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January 18, 2018, 12:25 pm

Report Shows Coquitlam's Affordable Housing Affordability Strategy is Working

City of Coquitlam

COQUITLAM - Thousands of new rental units are being planned or built in Coquitlam as a result of the City’s focus on housing affordability in the last two years.

The City’s 2017 Housing Affordability Strategy (HAS) Progress Report, which was presented to Coquitlam Council on Jan. 15, reflects that developers are embracing new incentives to build rental housing. 

Since the HAS was adopted in December 2015 to broaden the variety of housing types, sizes, prices and tenures in the city, approximately 2,475 new market and 166 below-market (subsidized) rental units have applied or been approved for development, and another 400 to 500 below-market units are in preliminary discussions. In the decade prior, only 67 market and 78 below-market rental units were built in the city.

The HAS also brought Coquitlam favourable attention in June, when it received an honourable mention in the 2017 Planning Institute of British Columbia Awards.

Last month, the City achieved a milestone by completing the last of the top-10 priorities in the HAS two-year implementation plan – a series of Official Community Plan and Zoning bylaw amendments intended to provide clarification and further promote the development of purpose-built rental units.

Other measures to promote housing affordability over the last two years have included:

  • Selecting Habitat for Humanity as the successful proponent to build affordable housing on City property at 1358 Coast Meridian Rd. (the plan is for 40 to 50 affordable home ownership units for families);
  • Encouraging the development of new rental units with additional density and fee-waiving incentives;
  • Preserving existing rental and co-op housing with regulatory incentives;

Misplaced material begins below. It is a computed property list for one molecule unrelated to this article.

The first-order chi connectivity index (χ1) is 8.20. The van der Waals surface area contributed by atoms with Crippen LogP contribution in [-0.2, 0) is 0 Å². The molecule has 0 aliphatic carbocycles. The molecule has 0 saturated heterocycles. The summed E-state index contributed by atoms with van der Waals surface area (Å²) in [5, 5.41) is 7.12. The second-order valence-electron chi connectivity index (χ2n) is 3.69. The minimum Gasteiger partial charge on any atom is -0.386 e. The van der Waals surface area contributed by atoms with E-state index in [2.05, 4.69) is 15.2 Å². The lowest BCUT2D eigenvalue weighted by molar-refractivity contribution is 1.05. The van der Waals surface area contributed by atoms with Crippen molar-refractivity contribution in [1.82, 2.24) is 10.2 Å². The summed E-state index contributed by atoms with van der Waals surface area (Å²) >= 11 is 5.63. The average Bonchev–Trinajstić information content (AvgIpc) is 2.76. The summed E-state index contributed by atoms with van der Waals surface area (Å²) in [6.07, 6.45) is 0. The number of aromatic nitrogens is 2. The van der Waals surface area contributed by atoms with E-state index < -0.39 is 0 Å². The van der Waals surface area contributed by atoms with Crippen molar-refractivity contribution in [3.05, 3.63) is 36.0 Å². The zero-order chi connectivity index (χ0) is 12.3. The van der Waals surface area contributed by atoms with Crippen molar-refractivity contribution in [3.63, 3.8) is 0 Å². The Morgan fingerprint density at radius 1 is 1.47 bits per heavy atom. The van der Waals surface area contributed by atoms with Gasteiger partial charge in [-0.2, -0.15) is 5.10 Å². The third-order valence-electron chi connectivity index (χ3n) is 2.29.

• Requiring rental and co-op sites that redevelop to help displaced tenants find new homes;
  • Seeking partnerships with senior governments, agencies and organizations to encourage market and non-market housing projects; 
  • Growing and leveraging the Affordable Housing Reserve Fund to promote the development of housing options, including issuing grants to housing projects and hiring two Affordable Housing Project Facilitators; 
  • Incorporating a range of housing sizes and types in the Burquitlam-Lougheed Neighbourhood Plan adopted last June; and
  • Actively participating in the Tri-Cities Homelessness and Housing Task Group.

Of the HAS’ 54 action items, 46 have been completed or added as new City procedures. Upcoming HAS work will include creating an implementation guide on the recent bylaw changes to assist with development application negotiations, and investigating the preperation of a maintenance standards bylaw to ensure rental buildings in Coquitlam are properly maintained.

The City is also considering other opportunities not listed in the HAS but related to housing affordability, including:

  • Hosting a Coquitlam-focused housing summit to promote the HAS to developers, housing providers and potential partners;
  • Providing non-profit housing providers with support and expertise to help them better take advantage of opportunities provided by the HAS;
  • Investigating property tax implications for non-profit housing units;
  • Creating new incentives specific to non-profit housing development; and
  • Developing housing guidelines to encourage more family-friendly units in the City Centre area. 

To learn more about the Housing Affordability Strategy and implementation, visit the Housing webpage.

Media contact:

Andrew Merrill 
Manager, Community Planning
City of Coquitlam


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